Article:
Every morning, we compile the links of the day and dump them here… highlighting the big storyline. Because there’s nothing quite as satisfying as a good morning dump.
Two months to go before Halloween deadline for extensions for Class of 2010 draftees. John Wall & Larry Sanders only two with deals so far
— Marc Stein (@ESPNSteinLine) August 26, 2013
Other 2010 first-rounders GMs cite as extension candidates: DFavors, DCousins, GMonroe, GHayward, PGeorge, EBledsoe, ABradley & GVasquez
— Marc Stein (@ESPNSteinLine) August 26, 2013
The Celtics have a decision to make with Bradley: Roll the dice on restricted free agency, or extend his contract within the next two months and avoid that. I laid out the scenario back in May… which read, in part:
We know he’s not getting max money, so the Celtics have plenty of room to lock him up. The number doesn’t affect this year’s cap in any way, since he’s still bound by his current deal. The only restriction the C’s face is the number of years (again, almost guaranteed to be four at the most) and the size of the raises (no more than 7.5% annually).
His qualifying offer is about $3.5 million. For those who don’t know, the qualifying offer is the offer the Celtics HAVE to make if Bradley does indeed hit restricted free agency. By making that offer, the Celtics would trigger one of three scenarios for Bradley:
- Accept the offer, play for one year at that rate, and the become an unrestricted free agent.
- Solicit offers from other teams, which the Celtics would have the right to match (within three days of Bradley signing the offer sheet).
- Negotiate an extension with the Celtics.
Of course, the Celtics can try to avoid any gambles with Bradley by extending him before the deadline to do so passes two months from today. Like I said back in May, though…
Of course, it takes two to do the extension tango, and Bradley’s agent isn’t necessarily going to just let his client take a huge hometown discount after the way Bradley’s playoffs ended. His agent knows Bradley’s value is higher along side Rondo, and that stats drive contract talks. As much as the C’s can point to this year’s postseason as the “well, his value might not be as high as we thought”… his agent can take a chance on a full season of Bradley at his natural position and say “let’s see what the market bears in restricted free agency.”
If I was Bradley’s agent, I’d advise him to wait, even if he desperately wants to stay on the C’s. Of course, it’s his call, but there’s a chance another team can up the bidding next season. Besides, Bradley can benefit from another year of working on his game, as well as the motivation to up his own value.
Beyond that, Bradley might want to see how this roster shakes out too. If he’s not going to be part of a team that includes Rajon Rondo, he might want to consider going somewhere where a pure point guard is securely locked in place. A little self-awareness will go a long way in realizing he is better off the ball than with it. So he might want to take a wait-and-see approach just to make sure he’s not put in a bad spot.
Let’s face facts here: This is a job for these guys. They have a very short window to make enough money to last them a very long time. Bradley’s agent won’t let him put himself in a position where he risks losing money on his NEXT contract.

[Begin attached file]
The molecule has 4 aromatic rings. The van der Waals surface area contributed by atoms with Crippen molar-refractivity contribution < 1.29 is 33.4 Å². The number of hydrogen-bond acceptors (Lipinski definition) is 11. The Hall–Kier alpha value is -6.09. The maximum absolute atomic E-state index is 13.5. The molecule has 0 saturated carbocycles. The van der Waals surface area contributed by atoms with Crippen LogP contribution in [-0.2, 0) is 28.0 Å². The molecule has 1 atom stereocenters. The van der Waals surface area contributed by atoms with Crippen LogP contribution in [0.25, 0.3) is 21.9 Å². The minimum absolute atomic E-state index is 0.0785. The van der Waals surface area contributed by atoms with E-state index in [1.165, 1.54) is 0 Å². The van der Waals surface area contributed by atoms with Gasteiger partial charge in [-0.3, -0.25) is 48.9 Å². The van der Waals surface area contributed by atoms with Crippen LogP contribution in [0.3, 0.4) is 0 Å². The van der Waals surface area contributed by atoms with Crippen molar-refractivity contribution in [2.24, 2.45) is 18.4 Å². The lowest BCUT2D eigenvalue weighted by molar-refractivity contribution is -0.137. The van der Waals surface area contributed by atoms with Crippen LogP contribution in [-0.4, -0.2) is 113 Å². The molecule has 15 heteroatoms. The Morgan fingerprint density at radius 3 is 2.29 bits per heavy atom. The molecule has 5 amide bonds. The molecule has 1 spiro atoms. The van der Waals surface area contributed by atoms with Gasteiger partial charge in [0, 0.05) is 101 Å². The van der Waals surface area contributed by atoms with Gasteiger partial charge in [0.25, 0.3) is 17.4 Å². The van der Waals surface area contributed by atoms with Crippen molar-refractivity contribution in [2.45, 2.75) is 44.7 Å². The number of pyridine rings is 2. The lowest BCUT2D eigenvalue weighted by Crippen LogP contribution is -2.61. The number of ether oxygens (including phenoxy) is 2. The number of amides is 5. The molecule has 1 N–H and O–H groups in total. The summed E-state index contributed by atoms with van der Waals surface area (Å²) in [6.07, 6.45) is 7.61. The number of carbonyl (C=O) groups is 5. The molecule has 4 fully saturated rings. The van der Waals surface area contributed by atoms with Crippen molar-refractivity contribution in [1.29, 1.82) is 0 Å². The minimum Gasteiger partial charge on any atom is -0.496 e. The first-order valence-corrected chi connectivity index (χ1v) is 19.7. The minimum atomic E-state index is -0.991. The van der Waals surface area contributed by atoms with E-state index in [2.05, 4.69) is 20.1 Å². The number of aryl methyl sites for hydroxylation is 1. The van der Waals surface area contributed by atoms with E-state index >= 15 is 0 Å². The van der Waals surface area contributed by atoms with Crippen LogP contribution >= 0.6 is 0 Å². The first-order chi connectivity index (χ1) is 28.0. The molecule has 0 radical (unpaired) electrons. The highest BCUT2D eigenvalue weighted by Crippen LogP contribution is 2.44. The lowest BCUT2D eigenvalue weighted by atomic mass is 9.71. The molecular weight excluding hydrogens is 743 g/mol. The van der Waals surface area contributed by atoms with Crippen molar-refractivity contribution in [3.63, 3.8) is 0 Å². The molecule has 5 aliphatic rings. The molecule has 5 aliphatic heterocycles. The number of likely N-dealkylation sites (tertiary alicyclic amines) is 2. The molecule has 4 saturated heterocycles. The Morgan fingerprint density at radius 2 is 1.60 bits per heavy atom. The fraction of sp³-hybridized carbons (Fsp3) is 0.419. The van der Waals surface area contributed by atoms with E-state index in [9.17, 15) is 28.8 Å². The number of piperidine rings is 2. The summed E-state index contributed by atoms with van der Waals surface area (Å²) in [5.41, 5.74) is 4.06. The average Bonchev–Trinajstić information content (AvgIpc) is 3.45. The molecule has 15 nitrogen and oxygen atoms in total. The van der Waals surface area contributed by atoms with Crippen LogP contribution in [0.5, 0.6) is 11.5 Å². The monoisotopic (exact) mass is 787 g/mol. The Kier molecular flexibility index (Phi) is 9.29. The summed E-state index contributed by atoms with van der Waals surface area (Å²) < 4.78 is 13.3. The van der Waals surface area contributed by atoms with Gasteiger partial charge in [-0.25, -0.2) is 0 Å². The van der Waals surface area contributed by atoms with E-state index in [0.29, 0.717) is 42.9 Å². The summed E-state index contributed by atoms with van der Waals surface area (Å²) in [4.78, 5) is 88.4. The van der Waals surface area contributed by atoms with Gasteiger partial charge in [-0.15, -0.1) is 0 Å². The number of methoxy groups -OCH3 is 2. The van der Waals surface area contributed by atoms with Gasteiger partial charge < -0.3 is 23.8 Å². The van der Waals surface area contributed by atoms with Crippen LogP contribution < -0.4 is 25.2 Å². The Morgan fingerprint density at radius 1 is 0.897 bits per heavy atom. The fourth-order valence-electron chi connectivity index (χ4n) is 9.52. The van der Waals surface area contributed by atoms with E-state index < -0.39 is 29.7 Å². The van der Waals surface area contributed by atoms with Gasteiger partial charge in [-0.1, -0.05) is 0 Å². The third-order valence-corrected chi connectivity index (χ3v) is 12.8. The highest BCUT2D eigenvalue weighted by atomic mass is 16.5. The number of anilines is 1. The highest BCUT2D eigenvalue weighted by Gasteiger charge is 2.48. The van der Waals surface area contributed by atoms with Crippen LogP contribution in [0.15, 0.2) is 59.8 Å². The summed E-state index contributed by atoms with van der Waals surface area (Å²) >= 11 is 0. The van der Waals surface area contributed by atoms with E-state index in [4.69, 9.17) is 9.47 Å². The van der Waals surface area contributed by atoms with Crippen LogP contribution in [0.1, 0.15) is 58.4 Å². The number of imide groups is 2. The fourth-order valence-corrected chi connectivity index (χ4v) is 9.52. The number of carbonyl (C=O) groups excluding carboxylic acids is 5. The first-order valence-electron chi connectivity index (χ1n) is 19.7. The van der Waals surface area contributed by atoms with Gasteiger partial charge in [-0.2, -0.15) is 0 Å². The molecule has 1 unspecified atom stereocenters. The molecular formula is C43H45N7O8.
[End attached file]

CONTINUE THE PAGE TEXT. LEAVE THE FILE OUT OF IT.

So there’s a lot to consider when it comes to Bradley. I’m sure the Celtics would love to throw a four-year deal that starts somewhere around $4-5 million at Bradley and lock him up a low money for a long time. But Bradley’s team may tell Danny Ainge “look, we want to stay, but we also want to see how a couple of things shake out first.”
Speaking of taking time to think and make a good decision… that would have helped Larry Sanders out a bit at the tattoo parlor:
Guess who will never forget that it’s “i” before “e” except after “c”?
Finally: Check out my 5 things to watch during the Celtics season for SheridanHoops.com. Here’s a preview:
Six years ago, the Boston Celtics opened what was supposed to be a three-year championship window after the acquisitions of Kevin Garnett and Ray Allen. Along with Paul Pierce, the new “Big Three” won one title and could have won two more if they had remained healthy.
Like NASA getting extended use out of an aging Mars Rover, the Celtics trudged along as contenders for a few more years. The three-year window was open for a fourth year. Then a fifth. But the inevitable finally struck last season. The most difficult season since the Garnett trade ended with injuries and great disappointment.
When that last Jenga block holding up the tenuous Celtics infrastructure – Doc Rivers – was pulled from the stack and sent to the Los Angeles Clippers, the entire thing came crashing down. Garnett, the man most responsible for breathing new life into the team, is now a Brooklyn Net. He took with him Pierce, a man some would call the greatest pure scorer in team history, and this generation’s iconic Celtic. Jason Terry departed, too.
The Celtics as we knew them are in ruins.
Now, the architects of this team need to inspect the pillars left behind and determine whether they are strong enough to support a rebuilt team, or if they, too, need to be torn down so a new team can be built from the ground up. Here are five things to watch for as the team tries to figure that out.
Please head over the SheridanHoops.com to read the rest.